Fast's career can be roughly divided into three periods, during which his writing was affected by his political leanings. His first novels, published during an initial period of devoted liberalism, often focus on early American history, specifically the fight for freedom. His first novel, Two Valleys, is a frontier adventure set during the American Revolution. The Last Frontier looks at a group of Cheyenne Indians who attempt to leave their reservation in Oklahoma for their homeland in North Dakota while being pursued by cavalry. The Unvanquished provides a human portrait of George Washington during the American Revolution's darker days. Citizen Tom Paine offers an interesting portrayal of one of the revolution's most important political leaders.
The next period in Fast's literary development revolves around his membership in the Communist party, a time in which his novels reflected not only his political beliefs but the influence of party leaders as well. Freedom Road (1944) presents a vision of Reconstruction as a period in which southern blacks and whites worked together to construct a new society. The American (1946) features a profile of John Peter Altgeld, the governor of Illinois who pardoned three anarchists in the 1886 Haymarket bombings, while Spartacus details the mainly fictitious revolt conducted by Roman slaves. During this time, Fast also wrote partisan works of nonfiction that demonstrated his political concerns, including Peekskill, U.S.A. (1951), Spain and Peace (1952), and The Passion of Sacco and Vanzetti (1953). In The Naked God (1957), Fast's refutation of Communism, the author described his growing disenchantment with the Communist party and his renunciation of Communist affiliations. Fast would return to this subject in Being Red, in which he attempted to explain his experience as a member of the Communist party.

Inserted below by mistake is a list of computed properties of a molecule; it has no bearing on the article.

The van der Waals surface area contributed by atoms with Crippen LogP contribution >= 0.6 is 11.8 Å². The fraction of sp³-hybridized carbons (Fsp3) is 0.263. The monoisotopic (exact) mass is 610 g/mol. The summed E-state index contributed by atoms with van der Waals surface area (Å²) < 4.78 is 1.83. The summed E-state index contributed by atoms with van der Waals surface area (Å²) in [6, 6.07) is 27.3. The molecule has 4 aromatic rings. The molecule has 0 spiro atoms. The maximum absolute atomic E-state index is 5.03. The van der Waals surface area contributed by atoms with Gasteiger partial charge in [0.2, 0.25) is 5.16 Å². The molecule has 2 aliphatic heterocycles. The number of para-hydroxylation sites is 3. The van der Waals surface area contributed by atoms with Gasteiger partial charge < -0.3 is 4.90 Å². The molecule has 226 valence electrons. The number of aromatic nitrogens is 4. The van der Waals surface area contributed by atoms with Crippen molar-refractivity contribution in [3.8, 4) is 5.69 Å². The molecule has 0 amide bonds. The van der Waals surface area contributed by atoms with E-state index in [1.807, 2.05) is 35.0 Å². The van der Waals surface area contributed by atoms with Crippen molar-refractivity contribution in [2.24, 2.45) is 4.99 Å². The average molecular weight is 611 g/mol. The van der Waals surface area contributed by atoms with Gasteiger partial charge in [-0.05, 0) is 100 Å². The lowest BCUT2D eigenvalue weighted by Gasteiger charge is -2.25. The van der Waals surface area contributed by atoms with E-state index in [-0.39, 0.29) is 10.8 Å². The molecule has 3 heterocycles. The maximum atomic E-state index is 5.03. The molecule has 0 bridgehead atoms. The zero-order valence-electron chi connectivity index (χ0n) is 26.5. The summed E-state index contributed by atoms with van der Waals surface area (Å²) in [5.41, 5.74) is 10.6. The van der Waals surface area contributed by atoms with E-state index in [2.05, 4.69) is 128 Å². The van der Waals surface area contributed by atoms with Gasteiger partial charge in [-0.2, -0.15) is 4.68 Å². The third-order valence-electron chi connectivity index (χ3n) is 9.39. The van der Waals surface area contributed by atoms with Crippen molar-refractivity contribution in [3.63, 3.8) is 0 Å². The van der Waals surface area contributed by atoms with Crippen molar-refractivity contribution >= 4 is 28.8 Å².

In the period following his disavowal of Communism, Fast's writings demonstrate a more compassionate philosophy than what his Communist-influenced writings provided. April Morning describes a teenage boy's coming of age during the Battle of Lexington, while The Hessian depicts the struggles of a Quaker family and a doctor during the American Revolution when a young Hessian soldier faces hanging. This period also features the novels Fast wrote under the pseudonym E. V. Cunningham, in many of which he explores his attraction to Zen Buddhism. Fast's most recent popular success has been The Immigrants, the title referring both to the 1977 novel and to the series which now comprises several novels—Second Generation (1978), The Establishment (1979), The Legacy (1981), The Immigrant's Daughter (1985), and An Independent Woman (1997). Beginning in turn-of-the-century San Francisco, the first installment focuses on an Italian fisherman named Dan Lavette who marries a Nob Hill heiress and builds a shipping empire, yet finds happiness only with his Chinese mistress. Second Generation centers upon Lavette's daughter, who endeavors to come to terms with her double heritage of immigrant and upper-class backgrounds. Along with the publication of these novels, Fast continued to release many additional works of fiction, notably Max (1982), The Dinner Party (1987), The Pledge (1988), and Seven Days in June (1994).